The Chainlink

I just won a Sugino 75 crankset on eBay. I am buying only the arms and spider. So now I need a 144 bcd chainring. (I'm looking for 46 T). How do I determine the quality of a chainring? I mean, a Sugino or Campy or Dura Ace chaingring for this crankset would be pretty expensive. How much might I appreciate a high end chainring? This is for a fixed gear street bike. I'm no track star. Any thoughts appreciated.

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Why not get a NJS certified Sugino track chain ring to go with your crank?
Pricey. They're around $100 new. I might do it, but I am trying to assess whether it's worth it.
Of course you are right. I was just suggesting a dream. Pricey they are indeed!
I have heard people say that some of the more economical chainrings are not always exactly round, and that this might throw your chain off. The better built ones are rounder and will preform better on a fixed setup. I don't know how big of an issue this might be in practice though, just throwing in my $0.02
http://chicago.craigslist.org/chc/bik/1447080238.html


should solve your chainring problem.
Almost. I'm looking for a 46T ring. Thanks, though.

Francis Buxton said:
http://chicago.craigslist.org/chc/bik/1447080238.html


should solve your chainring problem.
I've heard that too. In fact, the chainring on the cranks I'm replacing doesn't seem as round as it could be.

Vando said:
I have heard people say that some of the more economical chainrings are not always exactly round, and that this might throw your chain off. The better built ones are rounder and will preform better on a fixed setup. I don't know how big of an issue this might be in practice though, just throwing in my $0.02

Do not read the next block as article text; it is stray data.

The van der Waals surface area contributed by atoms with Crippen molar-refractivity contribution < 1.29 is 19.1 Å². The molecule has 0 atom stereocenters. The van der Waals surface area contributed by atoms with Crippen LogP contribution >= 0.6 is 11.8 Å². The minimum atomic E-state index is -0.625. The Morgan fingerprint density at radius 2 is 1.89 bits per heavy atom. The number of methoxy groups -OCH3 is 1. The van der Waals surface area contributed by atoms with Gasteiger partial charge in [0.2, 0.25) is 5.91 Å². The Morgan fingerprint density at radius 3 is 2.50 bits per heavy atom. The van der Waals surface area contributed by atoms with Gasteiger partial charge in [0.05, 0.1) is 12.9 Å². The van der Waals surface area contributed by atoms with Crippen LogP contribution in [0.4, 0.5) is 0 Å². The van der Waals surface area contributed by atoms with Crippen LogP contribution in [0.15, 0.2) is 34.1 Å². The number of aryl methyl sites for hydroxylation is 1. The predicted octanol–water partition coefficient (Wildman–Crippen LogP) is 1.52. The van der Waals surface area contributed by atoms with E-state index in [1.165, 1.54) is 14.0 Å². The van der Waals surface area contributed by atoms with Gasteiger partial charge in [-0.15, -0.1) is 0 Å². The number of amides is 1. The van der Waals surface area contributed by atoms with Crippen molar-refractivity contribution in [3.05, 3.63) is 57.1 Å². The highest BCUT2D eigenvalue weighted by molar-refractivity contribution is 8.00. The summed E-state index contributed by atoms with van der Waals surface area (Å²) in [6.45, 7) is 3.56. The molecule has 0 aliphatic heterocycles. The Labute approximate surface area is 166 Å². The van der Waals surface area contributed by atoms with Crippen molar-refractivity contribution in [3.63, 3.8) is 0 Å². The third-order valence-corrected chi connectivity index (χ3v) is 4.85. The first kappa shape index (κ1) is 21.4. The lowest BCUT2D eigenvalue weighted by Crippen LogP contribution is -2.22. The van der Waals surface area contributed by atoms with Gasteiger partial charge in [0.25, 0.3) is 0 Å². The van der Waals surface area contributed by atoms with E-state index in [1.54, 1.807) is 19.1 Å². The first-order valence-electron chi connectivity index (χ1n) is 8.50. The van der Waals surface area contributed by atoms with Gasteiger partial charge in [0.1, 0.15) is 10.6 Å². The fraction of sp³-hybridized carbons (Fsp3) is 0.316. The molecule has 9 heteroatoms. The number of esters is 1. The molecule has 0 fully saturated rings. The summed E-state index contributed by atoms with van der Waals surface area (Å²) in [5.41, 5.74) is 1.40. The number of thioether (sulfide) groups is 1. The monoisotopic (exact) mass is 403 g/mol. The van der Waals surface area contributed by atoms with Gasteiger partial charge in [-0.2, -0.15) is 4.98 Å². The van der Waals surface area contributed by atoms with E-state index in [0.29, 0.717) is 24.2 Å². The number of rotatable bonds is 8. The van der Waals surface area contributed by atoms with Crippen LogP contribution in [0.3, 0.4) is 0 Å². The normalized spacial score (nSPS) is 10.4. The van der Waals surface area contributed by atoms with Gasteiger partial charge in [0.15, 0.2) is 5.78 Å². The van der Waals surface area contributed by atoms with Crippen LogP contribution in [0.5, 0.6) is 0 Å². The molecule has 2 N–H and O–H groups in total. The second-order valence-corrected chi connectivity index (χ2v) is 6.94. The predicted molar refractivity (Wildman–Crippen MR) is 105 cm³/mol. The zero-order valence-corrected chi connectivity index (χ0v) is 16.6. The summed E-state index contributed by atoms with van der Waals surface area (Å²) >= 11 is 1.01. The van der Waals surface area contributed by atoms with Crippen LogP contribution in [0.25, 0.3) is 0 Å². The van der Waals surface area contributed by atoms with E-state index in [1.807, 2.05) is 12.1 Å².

seriously, just put a larger rear cog in and you wont ever notice the difference. I know a lot of people who run the FSA chain ring with their 75's and havnt heard a single complaint. I think theyre 50 each.

Chicago Bicycle Advocate said:
Almost. I'm looking for a 46T ring. Thanks, though.

Francis Buxton said:
http://chicago.craigslist.org/chc/bik/1447080238.html


should solve your chainring problem.
Straight from wikipedia...

A common misconception regarding NJS certification is that it is a mark of quality, when in fact it is simply a mark of standardization; NJS-stamped parts have become fashionable in recent years with some Western cyclists.

Higher quality parts especially on Track stuff will be lighter not necesarilly better...A chainring is a chainring after all. I highly doubt you will be able to notice any difference if any at all between a $30 dollar chainring and a $100 one...

-Ali
Actually, even top-line rings aren't perfectly round. You need to check chain tension by actually spinning the wheel and testing the chain as it goes 'round. Even my Campag and Suntour NJS rings are just slightly eliptical. You need to find that sweet spot between where the chain tightens and goes slack.

Too tight and you get excessive wear and risk a chain ( or even chainring) break.

Too loose and you may throw the chain on a bump (which is a big drag for all concerned...)

If tensioning is properly done and your rings are anywhere near round the chain shouldn't come off.
True that...

Ali said:
Straight from wikipedia...

A common misconception regarding NJS certification is that it is a mark of quality, when in fact it is simply a mark of standardization; NJS-stamped parts have become fashionable in recent years with some Western cyclists.

Higher quality parts especially on Track stuff will be lighter not necesarilly better...A chainring is a chainring after all. I highly doubt you will be able to notice any difference if any at all between a $30 dollar chainring and a $100 one...

-Ali
Thanks folks. I found a 144 bcd, 46 tooth chainring for $50 by a french company called TA. Sheldon Brown recommended this as about as good as campy chainrings for less than half the cost. I'm sure it'll do the job.

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